Another issue we discussed was oversized classes.  At the time the 9th grade sections were as high as 36 students. Mr. Yard informed me that there were already plans to create a new 9th grade section.  In a few days that was accomplished with the consolidation of the 8th grade sections into two and the assignment of 8th grade teachers to the new 9th grade section. 

On September 23 I spoke again with Mr. Yard and discussed the 8th grade subject classes which as a result of the combining were above the middle school Title I cap of 30 students.  I told him I understood that there are severe constraints, including a lack of classrooms and available staff standing in the way of creating three sections again. 

Mr. Yard told me that although the situation was unlikely to change the school will do everything it could to address the increased burden on 8th grade teachers, including finding more desks and chairs and insuring that ICT teachers are present and not giving other assignments.  I told Mr. Yard that I would include information about the specific difficulties our school is facing to the UFT district rep at the time he was to forward his list of oversized classes to the superintendent for expedited arbitration.

October Lump Sum Payment

For members who were employed by the Department of Education from 2009 to 2015, October will bring the fourth of five lump sum payments on the two retroactive pay increases for 2009 and 2010 (each for 4 percent).  What you receive should be an amount similar to the payment in October 2018.  The last three of these payments reflect 25 percent of the amount that would have accrued from the 2009-2010 increases.  For teachers and paraprofessionals this money will show up in our October 15 paycheck.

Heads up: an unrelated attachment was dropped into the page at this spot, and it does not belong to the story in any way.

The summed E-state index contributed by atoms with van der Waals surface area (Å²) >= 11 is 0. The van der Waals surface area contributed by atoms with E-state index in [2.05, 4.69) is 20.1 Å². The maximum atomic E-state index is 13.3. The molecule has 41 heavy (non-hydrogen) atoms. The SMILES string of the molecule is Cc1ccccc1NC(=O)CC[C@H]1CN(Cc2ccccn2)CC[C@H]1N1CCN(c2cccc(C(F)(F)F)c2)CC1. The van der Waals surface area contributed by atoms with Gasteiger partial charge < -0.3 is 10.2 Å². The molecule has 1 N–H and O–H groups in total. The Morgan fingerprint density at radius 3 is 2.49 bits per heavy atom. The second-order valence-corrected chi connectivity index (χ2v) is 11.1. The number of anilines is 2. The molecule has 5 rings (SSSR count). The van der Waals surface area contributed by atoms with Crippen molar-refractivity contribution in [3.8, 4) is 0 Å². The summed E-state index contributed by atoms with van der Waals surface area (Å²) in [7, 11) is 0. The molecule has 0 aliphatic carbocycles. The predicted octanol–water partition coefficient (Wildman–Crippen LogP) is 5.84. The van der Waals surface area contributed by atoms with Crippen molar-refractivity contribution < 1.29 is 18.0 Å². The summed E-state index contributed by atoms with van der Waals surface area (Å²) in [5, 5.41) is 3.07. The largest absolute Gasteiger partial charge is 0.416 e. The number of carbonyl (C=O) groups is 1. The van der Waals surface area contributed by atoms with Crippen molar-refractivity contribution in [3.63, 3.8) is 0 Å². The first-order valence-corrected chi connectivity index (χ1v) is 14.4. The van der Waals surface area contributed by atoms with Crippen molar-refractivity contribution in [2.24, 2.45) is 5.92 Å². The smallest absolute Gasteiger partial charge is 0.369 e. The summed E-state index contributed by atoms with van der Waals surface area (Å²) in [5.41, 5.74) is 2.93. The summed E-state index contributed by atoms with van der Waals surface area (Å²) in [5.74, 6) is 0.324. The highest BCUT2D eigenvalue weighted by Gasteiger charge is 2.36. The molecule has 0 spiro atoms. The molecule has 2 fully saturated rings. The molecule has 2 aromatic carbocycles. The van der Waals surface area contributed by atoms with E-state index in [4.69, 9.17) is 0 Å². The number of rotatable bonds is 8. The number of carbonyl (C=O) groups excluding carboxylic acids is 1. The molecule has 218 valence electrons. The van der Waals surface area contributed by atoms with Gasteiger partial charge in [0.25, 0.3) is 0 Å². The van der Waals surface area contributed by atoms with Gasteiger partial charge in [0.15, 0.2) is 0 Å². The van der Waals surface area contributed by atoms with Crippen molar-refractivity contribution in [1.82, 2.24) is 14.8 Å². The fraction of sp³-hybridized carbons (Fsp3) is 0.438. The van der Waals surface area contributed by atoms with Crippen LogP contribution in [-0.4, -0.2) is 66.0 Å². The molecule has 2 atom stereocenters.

20162017201820192020
12.512.5252525

The lump sum payments were granted in the 2014 UFT contract.  The next pay increase which is provided by the current contract that we voted on last year is scheduled for May 14, 2020 and will amount to 2.5 percent.  This will be followed in May 2021 with a 3 percent increase.

Changes in the Advance Rating System

This is something that all teachers have heard about, some in more depth than others.  Here’s a summary of what is new for the Advance Teacher Evaluation system under the new UFT contract. 

The main changes are to the minimum number of observations and time constraints on the principal’s feedback.  Note that there are no maximum numbers of observations.  It is the principal’s prerogative to observe you as often as he sees fit.

StatusPrior Years RatingMinimum FormalMinimum Informal
TenuredE/HE, then E  2
TenuredU/D/I then E  3
TenuredD 1 3
TenuredU/I 1 4
TenuredU or I 1 4
TenuredOther than above (e.g.,“No rating”) 1 3
UntenuredAny rating other than I 1 3
UntenuredI 1 4